The potential sale of RREEF has taken a big step forward with reports this morning suggesting Deutsche Bank has decided to sell a large part of its Global Asset Management business following a strategic review.
Both the Financial Times and Reuters cited unnamed sources as they reported Deutsche had launched the sale following the announcement of a strategic review in November and that the bank had assigned a price tag of between €2 and €3 billion to the platform, which has around €516 billion of assets under management.
The review covered all of the asset management’s silo parts except for the DWS franchise in Germany, Europe and Asia, which the Bank has already determined is a core part of its retail offering in those markets. RREEF itself is housed within the bank’s alternatives unit that manages a combined €46.35 billion. The other components of its alternatives business are RREEF Infrastructure and DB Advisors.
Reuters said Deutsche Bank would prefer to sell the business in one go to a single buyer but was ready to consider divestments to separate buyers if that would fetch a high price.
Senior figures within private equity real estate have already been privately speculating on the chances of certain RREEF directors orchestrating a management buyout. Indeed, The Financial Times said this morning that Kevin Parker, global head of asset management, wanted to buy out RREEF but was unable to secure financial backing.
As many as 50 parties have registered an interest for Deutsche Bank’s business. Wells Fargo, Royal Bank of Canada, and Ameriprise Financial are among early names to have been linked with the sale.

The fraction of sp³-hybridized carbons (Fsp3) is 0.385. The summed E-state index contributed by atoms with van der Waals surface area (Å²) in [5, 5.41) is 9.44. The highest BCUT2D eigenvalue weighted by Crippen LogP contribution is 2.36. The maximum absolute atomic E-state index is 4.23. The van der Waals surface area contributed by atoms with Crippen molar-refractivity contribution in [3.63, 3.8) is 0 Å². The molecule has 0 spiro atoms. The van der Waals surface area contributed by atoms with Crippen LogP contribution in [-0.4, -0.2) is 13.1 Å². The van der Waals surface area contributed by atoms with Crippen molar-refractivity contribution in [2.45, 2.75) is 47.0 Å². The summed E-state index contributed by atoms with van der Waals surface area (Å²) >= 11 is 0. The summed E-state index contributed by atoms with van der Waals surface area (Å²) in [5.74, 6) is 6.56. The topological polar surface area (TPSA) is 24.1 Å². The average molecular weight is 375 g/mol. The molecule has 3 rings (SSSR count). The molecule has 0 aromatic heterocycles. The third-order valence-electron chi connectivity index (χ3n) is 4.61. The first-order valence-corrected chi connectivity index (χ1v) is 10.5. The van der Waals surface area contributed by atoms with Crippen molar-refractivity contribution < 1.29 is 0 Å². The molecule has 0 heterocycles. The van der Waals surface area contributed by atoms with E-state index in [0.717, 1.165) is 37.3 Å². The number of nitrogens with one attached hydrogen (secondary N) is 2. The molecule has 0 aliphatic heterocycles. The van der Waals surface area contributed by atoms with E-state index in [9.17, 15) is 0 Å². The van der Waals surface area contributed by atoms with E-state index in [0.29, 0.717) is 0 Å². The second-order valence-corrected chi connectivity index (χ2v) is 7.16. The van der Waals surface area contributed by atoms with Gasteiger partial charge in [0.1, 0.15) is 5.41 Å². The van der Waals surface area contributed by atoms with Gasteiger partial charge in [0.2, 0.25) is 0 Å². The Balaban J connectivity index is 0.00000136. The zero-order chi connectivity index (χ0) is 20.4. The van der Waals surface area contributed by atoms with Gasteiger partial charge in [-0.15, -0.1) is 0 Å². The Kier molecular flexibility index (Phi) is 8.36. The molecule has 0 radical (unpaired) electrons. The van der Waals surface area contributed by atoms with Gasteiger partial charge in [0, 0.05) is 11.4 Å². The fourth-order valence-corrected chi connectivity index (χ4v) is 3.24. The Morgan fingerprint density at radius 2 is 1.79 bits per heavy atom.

The Financial Times reported initial bids were due in the spring, whereas Reuters said non-binding offers were expected in January or February.
Separately, RREEF announced a success this morning within its UK business. It said RREEF UK Property Ventures Fund No. 2 had sold its final asset, achieving the fund’s target return. It returned a net internal rate of return of 18.2 percent per annum to investors. Its objective was 15 – 20 percent.
Ventures 2 launched in 2002 for UK institutional investors. The closed end fund invested in value added strategies including asset repositioning, development, asset management and planning gain. The fund’s portfolio had a book cost of £341 million.
James Petit, Head of RREEF Real Estate, UK, said: “We are pleased that Ventures 2 has been such a success for our investors despite its final years coinciding with the most challenging property market on record. We believe this success underscores RREEF Real Estate’s depth of experience in the UK property markets.”